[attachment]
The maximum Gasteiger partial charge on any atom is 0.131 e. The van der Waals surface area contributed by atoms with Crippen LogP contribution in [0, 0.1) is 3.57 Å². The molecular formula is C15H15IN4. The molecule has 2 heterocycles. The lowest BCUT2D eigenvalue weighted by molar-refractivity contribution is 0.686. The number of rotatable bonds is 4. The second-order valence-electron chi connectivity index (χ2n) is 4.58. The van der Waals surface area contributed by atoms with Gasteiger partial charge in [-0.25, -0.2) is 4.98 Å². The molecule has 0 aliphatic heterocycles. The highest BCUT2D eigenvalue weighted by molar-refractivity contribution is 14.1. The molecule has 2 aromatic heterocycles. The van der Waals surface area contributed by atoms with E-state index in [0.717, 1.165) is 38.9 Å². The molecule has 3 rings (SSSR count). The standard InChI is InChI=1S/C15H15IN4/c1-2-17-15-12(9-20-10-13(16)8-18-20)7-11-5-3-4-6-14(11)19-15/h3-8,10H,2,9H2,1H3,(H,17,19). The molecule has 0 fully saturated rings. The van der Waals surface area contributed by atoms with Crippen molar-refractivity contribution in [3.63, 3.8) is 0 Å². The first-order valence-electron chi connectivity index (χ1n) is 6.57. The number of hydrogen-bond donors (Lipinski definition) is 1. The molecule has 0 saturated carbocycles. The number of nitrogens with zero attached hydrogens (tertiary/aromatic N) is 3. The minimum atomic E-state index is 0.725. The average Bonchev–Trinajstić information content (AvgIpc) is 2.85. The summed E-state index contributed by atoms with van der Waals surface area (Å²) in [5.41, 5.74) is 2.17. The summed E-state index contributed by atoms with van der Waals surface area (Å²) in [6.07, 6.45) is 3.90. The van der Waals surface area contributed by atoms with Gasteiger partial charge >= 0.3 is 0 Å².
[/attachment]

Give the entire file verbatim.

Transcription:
The maximum Gasteiger partial charge on any atom is 0.131 e. The van der Waals surface area contributed by atoms with Crippen LogP contribution in [0, 0.1) is 3.57 Å². The molecular formula is C15H15IN4. The molecule has 2 heterocycles. The lowest BCUT2D eigenvalue weighted by molar-refractivity contribution is 0.686. The number of rotatable bonds is 4. The second-order valence-electron chi connectivity index (χ2n) is 4.58. The van der Waals surface area contributed by atoms with Gasteiger partial charge in [-0.25, -0.2) is 4.98 Å². The molecule has 0 aliphatic heterocycles. The highest BCUT2D eigenvalue weighted by molar-refractivity contribution is 14.1. The molecule has 2 aromatic heterocycles. The van der Waals surface area contributed by atoms with E-state index in [0.717, 1.165) is 38.9 Å². The molecule has 3 rings (SSSR count). The standard InChI is InChI=1S/C15H15IN4/c1-2-17-15-12(9-20-10-13(16)8-18-20)7-11-5-3-4-6-14(11)19-15/h3-8,10H,2,9H2,1H3,(H,17,19). The molecule has 0 fully saturated rings. The van der Waals surface area contributed by atoms with Crippen molar-refractivity contribution in [3.63, 3.8) is 0 Å². The first-order valence-electron chi connectivity index (χ1n) is 6.57. The number of hydrogen-bond donors (Lipinski definition) is 1. The molecule has 0 saturated carbocycles. The number of nitrogens with zero attached hydrogens (tertiary/aromatic N) is 3. The minimum atomic E-state index is 0.725. The average Bonchev–Trinajstić information content (AvgIpc) is 2.85. The summed E-state index contributed by atoms with van der Waals surface area (Å²) in [5.41, 5.74) is 2.17. The summed E-state index contributed by atoms with van der Waals surface area (Å²) in [6.07, 6.45) is 3.90. The van der Waals surface area contributed by atoms with Gasteiger partial charge >= 0.3 is 0 Å².